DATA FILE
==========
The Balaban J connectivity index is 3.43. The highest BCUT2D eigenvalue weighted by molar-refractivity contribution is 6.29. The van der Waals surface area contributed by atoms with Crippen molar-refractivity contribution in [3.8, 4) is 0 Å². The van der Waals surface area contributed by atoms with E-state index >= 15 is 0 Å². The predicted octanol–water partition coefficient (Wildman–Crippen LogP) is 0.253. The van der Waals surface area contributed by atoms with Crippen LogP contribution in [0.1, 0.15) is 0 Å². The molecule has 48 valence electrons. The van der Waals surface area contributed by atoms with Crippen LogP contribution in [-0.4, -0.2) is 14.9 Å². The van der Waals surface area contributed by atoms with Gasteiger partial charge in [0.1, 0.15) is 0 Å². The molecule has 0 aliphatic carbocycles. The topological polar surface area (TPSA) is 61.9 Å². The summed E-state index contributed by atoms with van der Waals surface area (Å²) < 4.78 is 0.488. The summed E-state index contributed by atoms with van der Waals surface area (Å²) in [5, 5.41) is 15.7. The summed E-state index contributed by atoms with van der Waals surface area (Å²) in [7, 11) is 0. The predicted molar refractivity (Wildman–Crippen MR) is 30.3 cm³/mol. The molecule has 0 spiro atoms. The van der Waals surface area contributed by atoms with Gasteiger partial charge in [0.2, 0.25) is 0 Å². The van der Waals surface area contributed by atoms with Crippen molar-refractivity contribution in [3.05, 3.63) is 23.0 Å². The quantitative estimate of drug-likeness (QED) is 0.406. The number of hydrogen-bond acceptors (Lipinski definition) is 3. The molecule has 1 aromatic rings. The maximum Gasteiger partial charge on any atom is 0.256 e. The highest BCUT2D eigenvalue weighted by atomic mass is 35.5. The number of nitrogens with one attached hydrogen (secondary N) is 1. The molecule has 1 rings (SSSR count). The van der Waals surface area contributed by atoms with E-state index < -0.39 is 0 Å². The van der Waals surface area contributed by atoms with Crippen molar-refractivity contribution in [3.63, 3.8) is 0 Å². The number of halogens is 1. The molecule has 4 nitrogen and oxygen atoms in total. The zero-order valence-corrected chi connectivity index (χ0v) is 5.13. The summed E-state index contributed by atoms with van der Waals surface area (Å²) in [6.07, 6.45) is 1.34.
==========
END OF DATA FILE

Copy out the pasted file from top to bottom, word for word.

The Balaban J connectivity index is 3.43. The highest BCUT2D eigenvalue weighted by molar-refractivity contribution is 6.29. The van der Waals surface area contributed by atoms with Crippen molar-refractivity contribution in [3.8, 4) is 0 Å². The van der Waals surface area contributed by atoms with E-state index >= 15 is 0 Å². The predicted octanol–water partition coefficient (Wildman–Crippen LogP) is 0.253. The van der Waals surface area contributed by atoms with Crippen LogP contribution in [0.1, 0.15) is 0 Å². The molecule has 48 valence electrons. The van der Waals surface area contributed by atoms with Crippen LogP contribution in [-0.4, -0.2) is 14.9 Å². The van der Waals surface area contributed by atoms with Gasteiger partial charge in [0.1, 0.15) is 0 Å². The molecule has 0 aliphatic carbocycles. The topological polar surface area (TPSA) is 61.9 Å². The summed E-state index contributed by atoms with van der Waals surface area (Å²) < 4.78 is 0.488. The summed E-state index contributed by atoms with van der Waals surface area (Å²) in [5, 5.41) is 15.7. The summed E-state index contributed by atoms with van der Waals surface area (Å²) in [7, 11) is 0. The predicted molar refractivity (Wildman–Crippen MR) is 30.3 cm³/mol. The molecule has 0 spiro atoms. The van der Waals surface area contributed by atoms with Gasteiger partial charge in [0.2, 0.25) is 0 Å². The van der Waals surface area contributed by atoms with Crippen molar-refractivity contribution in [3.05, 3.63) is 23.0 Å². The quantitative estimate of drug-likeness (QED) is 0.406. The number of hydrogen-bond acceptors (Lipinski definition) is 3. The molecule has 1 aromatic rings. The maximum Gasteiger partial charge on any atom is 0.256 e. The highest BCUT2D eigenvalue weighted by atomic mass is 35.5. The number of nitrogens with one attached hydrogen (secondary N) is 1. The molecule has 1 rings (SSSR count). The van der Waals surface area contributed by atoms with E-state index < -0.39 is 0 Å². The van der Waals surface area contributed by atoms with Crippen molar-refractivity contribution in [3.63, 3.8) is 0 Å². The number of halogens is 1. The molecule has 4 nitrogen and oxygen atoms in total. The zero-order valence-corrected chi connectivity index (χ0v) is 5.13. The summed E-state index contributed by atoms with van der Waals surface area (Å²) in [6.07, 6.45) is 1.34.